13. Particle engineering using sonocrystallization: salbutamol sulphate for pulmonary delivery.

    PubMed

    Dhumal, Ravindra S; Biradar, Shailesh V; Paradkar, Anant R; York, Peter

    2009-02-23

    The aim of present work was to produce fine elongated crystals of salbutamol sulphate (SS) by sonocrystallization for pulmonary delivery and compare with micronized and spray dried SS (SDSS) for in vitro aerosolization behavior. Application of ultrasound during anti-solvent crystallization resulted in fine elongated crystals (sonocrystallized SS; SCSS) compared to aggregates of large irregular crystals obtained without sonication. Higher sonication amplitude, time, concentration and lower processing temperatures favored formation of smaller crystals with narrow particle size distribution (PSD). SCSS was separated from dispersion by spray drying in the form of loose aggregates (SD-SCSS). The fine particle fraction (FPF) of formulations with coarse lactose carrier in cascade impactor increased from 16.66% for micronized SS to 31.12% for SDSS (obtained by spray drying aqueous SS solution) and 44.21% for SD-SCSS, due to reduced cohesive/adhesive forces and aerodynamic size by virtue of elongated shape of crystals. SD-SCSS was stable without any change in crystallinity and aerodynamic behavior for 3 months at 40 degrees C/75% RH, but amorphous SDSS showed recrystallization with poor aerosolization performance on storage. Sonocrystallization, a rapid and simple technique is reported for production of SS crystals suitable for inhalation delivery. PMID:18996462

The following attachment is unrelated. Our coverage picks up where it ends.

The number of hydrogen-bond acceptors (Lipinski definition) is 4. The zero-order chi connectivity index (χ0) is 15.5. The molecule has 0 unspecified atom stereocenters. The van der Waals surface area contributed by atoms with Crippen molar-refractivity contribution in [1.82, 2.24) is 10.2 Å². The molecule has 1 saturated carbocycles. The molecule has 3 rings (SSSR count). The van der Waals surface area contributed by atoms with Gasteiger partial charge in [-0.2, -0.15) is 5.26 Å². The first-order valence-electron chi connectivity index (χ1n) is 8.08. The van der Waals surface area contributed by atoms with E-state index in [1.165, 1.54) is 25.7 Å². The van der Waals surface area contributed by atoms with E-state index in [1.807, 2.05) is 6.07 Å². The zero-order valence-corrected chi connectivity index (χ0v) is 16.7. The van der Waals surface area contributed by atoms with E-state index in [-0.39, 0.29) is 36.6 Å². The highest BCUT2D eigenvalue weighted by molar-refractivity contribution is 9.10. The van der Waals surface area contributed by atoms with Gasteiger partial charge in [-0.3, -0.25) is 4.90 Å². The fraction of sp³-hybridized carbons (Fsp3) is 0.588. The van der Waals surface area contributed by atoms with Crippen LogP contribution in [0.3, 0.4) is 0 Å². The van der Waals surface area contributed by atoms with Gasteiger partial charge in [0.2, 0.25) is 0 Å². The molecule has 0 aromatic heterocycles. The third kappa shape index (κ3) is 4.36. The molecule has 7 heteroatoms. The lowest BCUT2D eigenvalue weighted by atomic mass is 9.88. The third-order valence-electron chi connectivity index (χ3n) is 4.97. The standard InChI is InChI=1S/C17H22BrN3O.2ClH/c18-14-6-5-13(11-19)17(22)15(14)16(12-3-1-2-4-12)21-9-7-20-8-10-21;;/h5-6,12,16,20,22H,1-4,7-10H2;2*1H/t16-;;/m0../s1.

14. [Experimental study on particle size distributions of an engine fueled with blends of biodiesel].

    PubMed

    Lu, Xiao-Ming; Ge, Yun-Shan; Han, Xiu-Kun; Wu, Si-Jin; Zhu, Rong-Fu; He, Chao

    2007-04-01

    The purpose of this study is to obtain the particle size distributions of an engine fueled biodiesel and its blends. A turbocharged DI diesel engine was tested on a dynamometer. A pump of 80 L/min and fiber glass filters with diameter of 90 mm were used to sample engine particles in exhaust pipe. Sampling duration was 10 minutes. Particle size distributions were measured by a laser diffraction particle size analyzer. Results indicated that higher engine speed resulted in smaller particle sizes and narrower distributions. The modes on distribution curves and mode variation were larger with dry samples than with wet samples (dry: around 10 - 12 microm vs. wet: around 4 - 10 microm). At low speed, Sauter mean diameter d32 of dry samples was the biggest with B100, the smallest with diesel fuel, and among them with B20, while at high speed, d32 the biggest with B20, the smallest with B100, and in middle with diesel. Median diameter d(0.5) also reflected the results. Except for 2 000 r/min, d32 of wet with B20 is the biggest, the smallest with diesel, and in middle with B100. The large mode variation resulted in increase of d32. PMID:17639924